Obama jouerait-il la carte de la Chine ?

MELBOURNE – Selon la Réserve fédérale des États-Unis, la valeur nette patrimoniale des Américains a diminué de 40 % depuis 2007, pour retrouver son niveau de 1992. Les progrès en direction de la relance seront lents et difficiles, et l'économie des États-Unis est vouée à rester faible jusqu’aux élections présidentielles et aux élections au Congrès américain en novembre. Les responsables politiques sortants – et notamment le président Barak Obama – peuvent-ils espérer la réélection dans de telles conditions ?

Le malaise actuel de l'Amérique puise certainement ses origines directement chez les prédécesseurs d’Obama : chez Bill Clinton, qui avait encouragé la Réserve fédérale à relâcher la surveillance et la régulation des marchés financiers, et chez George W. Bush, pour ses guerres coûteuses, qui ont considérablement alourdi la dette du gouvernement américain. Pourtant, le prochain Election Day pourrait bien voir beaucoup d'Américains (si ce n’est une majorité) ignorer le passé récent et voter en défaveur du candidat sortant.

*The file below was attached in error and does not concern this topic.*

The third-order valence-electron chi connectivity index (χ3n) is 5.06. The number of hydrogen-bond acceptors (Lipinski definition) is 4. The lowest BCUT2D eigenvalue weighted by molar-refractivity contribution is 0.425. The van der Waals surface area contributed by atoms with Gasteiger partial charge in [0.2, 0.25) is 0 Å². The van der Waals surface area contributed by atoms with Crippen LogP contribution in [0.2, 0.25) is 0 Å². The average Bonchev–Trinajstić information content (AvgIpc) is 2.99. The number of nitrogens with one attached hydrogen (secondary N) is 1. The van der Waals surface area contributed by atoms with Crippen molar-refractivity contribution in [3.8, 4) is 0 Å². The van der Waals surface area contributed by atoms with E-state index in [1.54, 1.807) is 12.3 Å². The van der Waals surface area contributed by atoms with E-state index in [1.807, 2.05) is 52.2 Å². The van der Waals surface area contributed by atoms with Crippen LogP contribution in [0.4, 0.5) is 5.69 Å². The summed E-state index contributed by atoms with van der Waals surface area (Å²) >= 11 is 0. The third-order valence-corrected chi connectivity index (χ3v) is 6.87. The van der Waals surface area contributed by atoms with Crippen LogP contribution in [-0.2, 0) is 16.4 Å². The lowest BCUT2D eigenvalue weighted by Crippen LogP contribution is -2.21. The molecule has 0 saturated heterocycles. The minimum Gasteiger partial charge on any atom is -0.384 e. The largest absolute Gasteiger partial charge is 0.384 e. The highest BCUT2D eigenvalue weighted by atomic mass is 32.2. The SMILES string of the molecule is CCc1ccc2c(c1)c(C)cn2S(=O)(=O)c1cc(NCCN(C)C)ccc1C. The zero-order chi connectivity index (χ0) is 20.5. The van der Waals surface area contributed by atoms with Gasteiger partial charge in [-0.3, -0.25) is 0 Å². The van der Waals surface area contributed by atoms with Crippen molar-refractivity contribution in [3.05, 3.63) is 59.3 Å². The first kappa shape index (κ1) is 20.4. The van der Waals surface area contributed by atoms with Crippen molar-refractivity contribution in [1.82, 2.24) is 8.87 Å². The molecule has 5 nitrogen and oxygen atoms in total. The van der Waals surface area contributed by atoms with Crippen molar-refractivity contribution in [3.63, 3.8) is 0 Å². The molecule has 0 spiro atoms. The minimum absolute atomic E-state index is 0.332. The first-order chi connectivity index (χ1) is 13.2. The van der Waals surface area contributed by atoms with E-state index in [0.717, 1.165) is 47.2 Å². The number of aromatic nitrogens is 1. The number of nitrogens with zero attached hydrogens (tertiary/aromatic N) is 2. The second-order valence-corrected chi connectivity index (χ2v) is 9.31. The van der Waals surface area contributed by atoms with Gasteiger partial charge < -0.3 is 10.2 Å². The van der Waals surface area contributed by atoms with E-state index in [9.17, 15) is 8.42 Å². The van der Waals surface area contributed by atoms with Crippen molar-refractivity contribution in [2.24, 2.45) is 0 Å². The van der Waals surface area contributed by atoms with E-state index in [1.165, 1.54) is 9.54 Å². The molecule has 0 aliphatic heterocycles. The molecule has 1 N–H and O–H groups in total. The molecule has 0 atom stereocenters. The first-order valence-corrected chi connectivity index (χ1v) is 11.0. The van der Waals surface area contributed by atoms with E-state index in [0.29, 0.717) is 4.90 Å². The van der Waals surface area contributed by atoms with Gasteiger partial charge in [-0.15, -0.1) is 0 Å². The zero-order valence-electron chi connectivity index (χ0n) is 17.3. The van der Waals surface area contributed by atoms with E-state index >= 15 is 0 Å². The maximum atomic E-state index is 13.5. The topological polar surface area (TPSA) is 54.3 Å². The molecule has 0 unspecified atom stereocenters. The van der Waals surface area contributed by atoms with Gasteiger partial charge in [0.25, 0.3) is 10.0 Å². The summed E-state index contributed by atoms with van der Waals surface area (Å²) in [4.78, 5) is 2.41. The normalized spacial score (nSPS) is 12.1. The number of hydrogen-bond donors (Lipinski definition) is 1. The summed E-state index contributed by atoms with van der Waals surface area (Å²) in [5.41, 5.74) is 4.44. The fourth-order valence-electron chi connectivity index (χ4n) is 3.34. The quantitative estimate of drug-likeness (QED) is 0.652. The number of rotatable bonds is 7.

Ainsi, il ne serait pas surprenant qu’Obama et d'autres membres de son administration mettent l'accent sur des sujets non économiques afin de dynamiser leur campagne. Les questions générales de sécurité nationale, et notamment le défi soulevé par la Chine, pourrait bien figurer parmi ces sujets.

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